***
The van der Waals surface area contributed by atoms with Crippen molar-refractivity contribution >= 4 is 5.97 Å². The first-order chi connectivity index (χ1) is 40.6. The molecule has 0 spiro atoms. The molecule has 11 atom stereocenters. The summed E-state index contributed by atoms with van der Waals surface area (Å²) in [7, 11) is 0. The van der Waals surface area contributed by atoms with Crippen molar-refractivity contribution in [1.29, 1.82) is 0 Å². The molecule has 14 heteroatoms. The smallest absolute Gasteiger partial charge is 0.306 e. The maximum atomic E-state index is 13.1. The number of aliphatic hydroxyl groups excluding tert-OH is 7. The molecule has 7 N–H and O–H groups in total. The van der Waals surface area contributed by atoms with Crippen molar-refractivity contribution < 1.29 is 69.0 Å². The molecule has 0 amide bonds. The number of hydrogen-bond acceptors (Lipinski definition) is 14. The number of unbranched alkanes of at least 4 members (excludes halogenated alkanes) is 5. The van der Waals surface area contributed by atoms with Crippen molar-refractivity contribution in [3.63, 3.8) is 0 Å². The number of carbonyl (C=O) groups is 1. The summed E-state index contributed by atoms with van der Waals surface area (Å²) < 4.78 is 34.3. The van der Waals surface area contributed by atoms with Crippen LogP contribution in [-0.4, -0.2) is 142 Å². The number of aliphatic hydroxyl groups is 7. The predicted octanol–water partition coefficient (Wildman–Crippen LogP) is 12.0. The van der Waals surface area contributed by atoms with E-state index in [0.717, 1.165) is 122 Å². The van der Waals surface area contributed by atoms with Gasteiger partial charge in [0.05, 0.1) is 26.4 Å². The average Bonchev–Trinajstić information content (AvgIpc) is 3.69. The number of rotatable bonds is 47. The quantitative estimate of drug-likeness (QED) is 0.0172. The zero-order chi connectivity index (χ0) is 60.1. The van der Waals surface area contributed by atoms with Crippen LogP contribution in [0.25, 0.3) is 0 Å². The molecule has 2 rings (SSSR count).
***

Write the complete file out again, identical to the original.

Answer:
The van der Waals surface area contributed by atoms with Crippen molar-refractivity contribution >= 4 is 5.97 Å². The first-order chi connectivity index (χ1) is 40.6. The molecule has 0 spiro atoms. The molecule has 11 atom stereocenters. The summed E-state index contributed by atoms with van der Waals surface area (Å²) in [7, 11) is 0. The van der Waals surface area contributed by atoms with Crippen molar-refractivity contribution in [1.29, 1.82) is 0 Å². The molecule has 14 heteroatoms. The smallest absolute Gasteiger partial charge is 0.306 e. The maximum atomic E-state index is 13.1. The number of aliphatic hydroxyl groups excluding tert-OH is 7. The molecule has 7 N–H and O–H groups in total. The van der Waals surface area contributed by atoms with Crippen molar-refractivity contribution < 1.29 is 69.0 Å². The molecule has 0 amide bonds. The number of hydrogen-bond acceptors (Lipinski definition) is 14. The number of unbranched alkanes of at least 4 members (excludes halogenated alkanes) is 5. The van der Waals surface area contributed by atoms with Crippen molar-refractivity contribution in [3.63, 3.8) is 0 Å². The number of carbonyl (C=O) groups is 1. The summed E-state index contributed by atoms with van der Waals surface area (Å²) < 4.78 is 34.3. The van der Waals surface area contributed by atoms with Crippen LogP contribution in [-0.4, -0.2) is 142 Å². The number of aliphatic hydroxyl groups is 7. The predicted octanol–water partition coefficient (Wildman–Crippen LogP) is 12.0. The van der Waals surface area contributed by atoms with E-state index in [0.717, 1.165) is 122 Å². The van der Waals surface area contributed by atoms with Gasteiger partial charge in [0.05, 0.1) is 26.4 Å². The average Bonchev–Trinajstić information content (AvgIpc) is 3.69. The number of rotatable bonds is 47. The quantitative estimate of drug-likeness (QED) is 0.0172. The zero-order chi connectivity index (χ0) is 60.1. The van der Waals surface area contributed by atoms with Crippen LogP contribution in [0.25, 0.3) is 0 Å². The molecule has 2 rings (SSSR count).